See also:- enterprise SSD silos, PCIe SSDs, SSD glue chips.
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SSD ad - click for more info
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so you want to learn more about PCIe inside SSDs?
Editor:- PLX has created a bunch of white papers and videos which may be helpful for product marketers (to get a feel for the performance numbers) and designers (to get a feel for what glue technology is available to get them started quickly).

Even if you're not in an SSD company - but just a user or analyst - these educational materials will help you understand what are the possibilities in the PCIe SSD market today - and what new types of SSD will these chip technologies support in the future? Here's a selection.
  • PCIe in enterprise SSD designs (video) - This includes an introductory tutorial into PCIe and its performance and architectural capabilities for SSDs including automatic failover and multi-host capabilities. PLX's switch chips also supports failover if the fault occurs in the PCIe switch fabric chips themselves.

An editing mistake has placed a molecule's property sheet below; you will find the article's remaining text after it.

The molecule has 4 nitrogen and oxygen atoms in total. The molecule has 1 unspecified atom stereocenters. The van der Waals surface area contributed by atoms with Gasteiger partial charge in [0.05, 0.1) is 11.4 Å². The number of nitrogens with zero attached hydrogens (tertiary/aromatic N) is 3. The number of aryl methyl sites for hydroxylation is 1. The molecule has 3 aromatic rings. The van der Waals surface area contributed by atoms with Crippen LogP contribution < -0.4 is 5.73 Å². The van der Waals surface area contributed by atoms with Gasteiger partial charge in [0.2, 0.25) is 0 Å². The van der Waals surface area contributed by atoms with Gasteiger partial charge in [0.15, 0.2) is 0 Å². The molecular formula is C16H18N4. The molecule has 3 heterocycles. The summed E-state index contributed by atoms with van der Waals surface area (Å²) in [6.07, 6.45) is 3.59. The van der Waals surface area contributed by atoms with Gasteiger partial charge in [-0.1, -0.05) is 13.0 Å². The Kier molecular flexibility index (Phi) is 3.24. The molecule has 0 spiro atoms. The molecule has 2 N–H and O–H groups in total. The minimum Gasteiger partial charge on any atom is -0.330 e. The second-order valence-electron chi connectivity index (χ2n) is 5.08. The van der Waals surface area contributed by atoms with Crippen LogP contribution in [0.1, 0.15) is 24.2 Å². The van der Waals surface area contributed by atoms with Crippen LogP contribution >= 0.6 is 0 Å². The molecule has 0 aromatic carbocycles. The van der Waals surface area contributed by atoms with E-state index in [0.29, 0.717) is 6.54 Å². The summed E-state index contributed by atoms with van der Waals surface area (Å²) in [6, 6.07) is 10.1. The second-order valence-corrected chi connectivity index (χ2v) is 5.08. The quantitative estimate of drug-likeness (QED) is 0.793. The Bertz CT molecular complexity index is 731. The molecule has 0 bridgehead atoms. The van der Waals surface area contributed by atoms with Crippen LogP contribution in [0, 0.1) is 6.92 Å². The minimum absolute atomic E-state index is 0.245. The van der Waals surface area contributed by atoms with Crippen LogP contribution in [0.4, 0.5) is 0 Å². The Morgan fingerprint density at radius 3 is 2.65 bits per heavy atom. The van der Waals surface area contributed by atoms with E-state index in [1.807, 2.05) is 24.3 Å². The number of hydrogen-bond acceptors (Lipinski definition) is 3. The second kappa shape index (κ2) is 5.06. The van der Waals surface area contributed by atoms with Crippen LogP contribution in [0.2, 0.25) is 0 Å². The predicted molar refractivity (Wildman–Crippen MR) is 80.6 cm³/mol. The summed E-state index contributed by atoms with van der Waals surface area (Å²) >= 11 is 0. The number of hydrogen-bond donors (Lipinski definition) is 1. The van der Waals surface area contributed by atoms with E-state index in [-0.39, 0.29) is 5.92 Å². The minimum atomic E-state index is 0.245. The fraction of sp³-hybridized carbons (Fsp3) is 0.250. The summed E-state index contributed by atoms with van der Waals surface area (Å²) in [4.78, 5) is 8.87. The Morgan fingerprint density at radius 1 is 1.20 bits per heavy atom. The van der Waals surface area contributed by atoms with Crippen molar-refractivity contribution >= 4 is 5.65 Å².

• PCIe as a fabric for data center clustering (video) - PLX's PCIe extenders and switch chips support lossless, software light, high performance CPU to CPU memory transfers - and shared I/O - for upto about 200 nodes - as a mini-cluster. At the next level of scalability you can interconnect these clusters.
  • Optimizing PCIe SSD performance is the title of an article (co-written by Larry Chisvin, VP strategic initiatives, PLX, and Shawn Kung, director of product marketing at Marvell - which was published in EETimes August 2012) - but it goes much further than that title suggests. The article goes on to discuss scalability and configuration options which enable PCIe based storage to provide benefits far beyond simply speeding up legacy storage interfaces.
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SSD sudden power loss management
Why should you care what happens in an SSD when the power goes down?

This important design feature - which barely rates a mention in most SSD datasheets and press releases - has a strong impact on SSD data integrity and operational reliability.